Glossary of terms
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Reprocessing nuclear fuel
- Reprocessing nuclear fuel
- Chemical treatment of used reactor fuel to separate uranium and plutonium, and possibly the very heavy transuranic elements (mostly plutonium and curium) from the fission nuclear waste.
- By reprocessing spent fuel one can:
- turn nuclear waste into nuclear fuel for use in another nuclear power plant;
- hugely reduce the quantity of high-level waste which today includes the transuranic elements;
- Reprocessing is at the heart of the so-called "closed fuel cycle". The latter is considered a more promising nuclear plant alternative than the predominant "open fuel cycle" in which uranium is burned once in the reactor, leaving large amounts of high-level waste.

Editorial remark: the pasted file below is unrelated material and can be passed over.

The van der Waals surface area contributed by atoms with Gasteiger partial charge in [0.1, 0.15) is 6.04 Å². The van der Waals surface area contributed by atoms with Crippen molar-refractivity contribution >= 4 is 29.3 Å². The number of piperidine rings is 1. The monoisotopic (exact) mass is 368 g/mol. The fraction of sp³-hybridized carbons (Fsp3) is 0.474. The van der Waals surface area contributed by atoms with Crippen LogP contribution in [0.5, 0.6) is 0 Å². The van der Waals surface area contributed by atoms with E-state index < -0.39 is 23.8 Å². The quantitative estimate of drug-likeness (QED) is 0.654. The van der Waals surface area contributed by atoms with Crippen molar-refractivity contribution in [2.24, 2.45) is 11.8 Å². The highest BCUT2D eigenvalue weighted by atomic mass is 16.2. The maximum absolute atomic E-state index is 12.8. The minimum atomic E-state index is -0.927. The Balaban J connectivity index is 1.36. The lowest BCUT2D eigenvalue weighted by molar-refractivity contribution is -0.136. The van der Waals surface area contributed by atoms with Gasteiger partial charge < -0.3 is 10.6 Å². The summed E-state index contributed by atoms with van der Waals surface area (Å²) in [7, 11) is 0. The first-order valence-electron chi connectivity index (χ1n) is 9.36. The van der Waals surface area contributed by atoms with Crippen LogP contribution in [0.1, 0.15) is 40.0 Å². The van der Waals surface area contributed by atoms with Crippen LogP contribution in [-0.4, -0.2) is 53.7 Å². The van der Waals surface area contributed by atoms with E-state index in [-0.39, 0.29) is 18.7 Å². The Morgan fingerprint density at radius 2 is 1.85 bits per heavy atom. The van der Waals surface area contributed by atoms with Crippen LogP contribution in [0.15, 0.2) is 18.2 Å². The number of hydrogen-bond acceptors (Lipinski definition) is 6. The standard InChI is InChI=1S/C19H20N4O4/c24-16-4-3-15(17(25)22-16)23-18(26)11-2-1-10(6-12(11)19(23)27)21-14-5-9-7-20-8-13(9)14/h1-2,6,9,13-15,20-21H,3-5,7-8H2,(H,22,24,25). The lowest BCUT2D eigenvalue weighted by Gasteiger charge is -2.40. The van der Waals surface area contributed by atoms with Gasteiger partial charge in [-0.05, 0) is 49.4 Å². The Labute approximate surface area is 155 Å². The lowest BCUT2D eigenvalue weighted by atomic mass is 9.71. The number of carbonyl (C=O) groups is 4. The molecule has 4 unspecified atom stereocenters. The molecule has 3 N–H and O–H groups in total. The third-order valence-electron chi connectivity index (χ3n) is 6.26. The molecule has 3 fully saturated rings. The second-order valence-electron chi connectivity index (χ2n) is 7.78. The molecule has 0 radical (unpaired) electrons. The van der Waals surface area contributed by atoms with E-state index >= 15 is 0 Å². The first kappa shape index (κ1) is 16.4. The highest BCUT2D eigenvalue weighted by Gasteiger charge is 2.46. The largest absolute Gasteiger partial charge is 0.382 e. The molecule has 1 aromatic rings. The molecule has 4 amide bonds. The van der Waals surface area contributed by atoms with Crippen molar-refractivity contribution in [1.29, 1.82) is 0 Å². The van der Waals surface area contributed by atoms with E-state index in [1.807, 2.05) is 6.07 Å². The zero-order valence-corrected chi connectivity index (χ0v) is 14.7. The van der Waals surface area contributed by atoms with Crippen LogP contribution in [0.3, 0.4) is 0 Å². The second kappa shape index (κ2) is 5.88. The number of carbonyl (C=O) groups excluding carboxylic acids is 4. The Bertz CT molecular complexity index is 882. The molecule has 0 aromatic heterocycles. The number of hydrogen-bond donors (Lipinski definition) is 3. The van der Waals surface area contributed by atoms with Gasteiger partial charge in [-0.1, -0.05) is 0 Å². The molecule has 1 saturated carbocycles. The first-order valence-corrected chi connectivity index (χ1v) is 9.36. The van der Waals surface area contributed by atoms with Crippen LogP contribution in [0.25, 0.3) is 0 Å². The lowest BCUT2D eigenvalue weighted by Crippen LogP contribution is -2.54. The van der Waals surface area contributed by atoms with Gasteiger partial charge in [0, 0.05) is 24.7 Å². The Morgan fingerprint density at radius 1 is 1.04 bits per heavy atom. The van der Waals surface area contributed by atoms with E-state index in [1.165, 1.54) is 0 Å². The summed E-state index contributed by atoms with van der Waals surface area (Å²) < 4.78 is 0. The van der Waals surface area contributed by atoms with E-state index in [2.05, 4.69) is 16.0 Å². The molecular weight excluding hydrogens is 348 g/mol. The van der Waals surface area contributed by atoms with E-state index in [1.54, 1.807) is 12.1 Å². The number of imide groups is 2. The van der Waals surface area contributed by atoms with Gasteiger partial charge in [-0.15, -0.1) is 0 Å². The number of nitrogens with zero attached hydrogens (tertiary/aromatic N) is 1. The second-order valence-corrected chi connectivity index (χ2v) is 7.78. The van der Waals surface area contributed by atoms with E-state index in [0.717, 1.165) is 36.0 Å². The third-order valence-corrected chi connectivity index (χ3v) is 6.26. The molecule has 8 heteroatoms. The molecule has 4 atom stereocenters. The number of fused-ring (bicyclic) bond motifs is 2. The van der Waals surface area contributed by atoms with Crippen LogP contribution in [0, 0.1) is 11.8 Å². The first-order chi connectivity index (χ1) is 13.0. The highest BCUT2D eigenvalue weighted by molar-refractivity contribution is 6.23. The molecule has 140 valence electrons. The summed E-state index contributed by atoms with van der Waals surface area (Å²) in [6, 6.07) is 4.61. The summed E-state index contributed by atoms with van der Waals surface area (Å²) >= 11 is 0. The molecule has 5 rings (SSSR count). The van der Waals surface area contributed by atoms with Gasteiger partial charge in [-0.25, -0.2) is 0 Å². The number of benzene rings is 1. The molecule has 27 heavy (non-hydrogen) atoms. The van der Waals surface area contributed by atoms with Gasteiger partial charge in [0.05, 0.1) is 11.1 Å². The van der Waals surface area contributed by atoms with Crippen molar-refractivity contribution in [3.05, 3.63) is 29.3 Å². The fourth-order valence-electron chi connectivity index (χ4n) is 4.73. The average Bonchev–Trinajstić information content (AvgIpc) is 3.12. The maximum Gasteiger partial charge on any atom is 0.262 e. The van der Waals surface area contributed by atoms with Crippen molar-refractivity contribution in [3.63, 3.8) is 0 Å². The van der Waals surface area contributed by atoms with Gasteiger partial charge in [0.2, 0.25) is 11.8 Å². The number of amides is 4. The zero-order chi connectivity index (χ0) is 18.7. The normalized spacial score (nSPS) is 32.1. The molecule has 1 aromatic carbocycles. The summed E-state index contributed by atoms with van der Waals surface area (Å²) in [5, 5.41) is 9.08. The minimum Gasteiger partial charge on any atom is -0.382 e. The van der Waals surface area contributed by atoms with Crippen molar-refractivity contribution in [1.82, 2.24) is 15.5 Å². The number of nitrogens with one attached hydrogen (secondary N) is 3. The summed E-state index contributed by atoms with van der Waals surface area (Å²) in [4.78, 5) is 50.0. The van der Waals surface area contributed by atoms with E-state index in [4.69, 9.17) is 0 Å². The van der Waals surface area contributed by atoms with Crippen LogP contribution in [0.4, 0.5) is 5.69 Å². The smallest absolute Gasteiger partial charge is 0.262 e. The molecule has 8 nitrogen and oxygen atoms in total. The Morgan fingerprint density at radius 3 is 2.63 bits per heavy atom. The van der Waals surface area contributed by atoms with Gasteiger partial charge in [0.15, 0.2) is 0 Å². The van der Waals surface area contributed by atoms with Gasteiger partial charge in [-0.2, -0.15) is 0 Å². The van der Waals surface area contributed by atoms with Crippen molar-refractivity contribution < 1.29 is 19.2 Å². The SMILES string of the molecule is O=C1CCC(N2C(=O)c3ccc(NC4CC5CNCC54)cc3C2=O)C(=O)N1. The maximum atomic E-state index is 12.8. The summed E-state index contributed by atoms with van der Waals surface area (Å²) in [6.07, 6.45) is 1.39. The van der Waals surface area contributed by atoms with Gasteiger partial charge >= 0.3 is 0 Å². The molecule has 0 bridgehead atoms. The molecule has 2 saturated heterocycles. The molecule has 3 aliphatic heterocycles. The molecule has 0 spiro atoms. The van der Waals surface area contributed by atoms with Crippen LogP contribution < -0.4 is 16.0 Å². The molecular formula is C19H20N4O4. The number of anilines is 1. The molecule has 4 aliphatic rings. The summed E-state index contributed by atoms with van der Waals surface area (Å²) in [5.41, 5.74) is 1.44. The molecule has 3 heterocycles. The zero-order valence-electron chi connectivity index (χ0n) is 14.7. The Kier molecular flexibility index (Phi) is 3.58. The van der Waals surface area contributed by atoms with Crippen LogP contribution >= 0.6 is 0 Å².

- However, the option presents two shortcomings:
- It is a much costlier process than the once-through cycle;
- Reprocessing is intrinsically hazardous and complex.
- In 2008, France is the number one adopter, but only recycles 28% by mass of yearly spent fuel.
- Depleted uranium is left as a by-product of uranium enrichment in the fuel cycle, and it generally has 0.25% to 0.30% U-235, the rest being U-238. Depleted uranium can be blended with highly-enriched uranium (e.g. from weapons) to make reactor fuel or, given its high density, it may be used in products such as special ammunition and shielding for military purposes.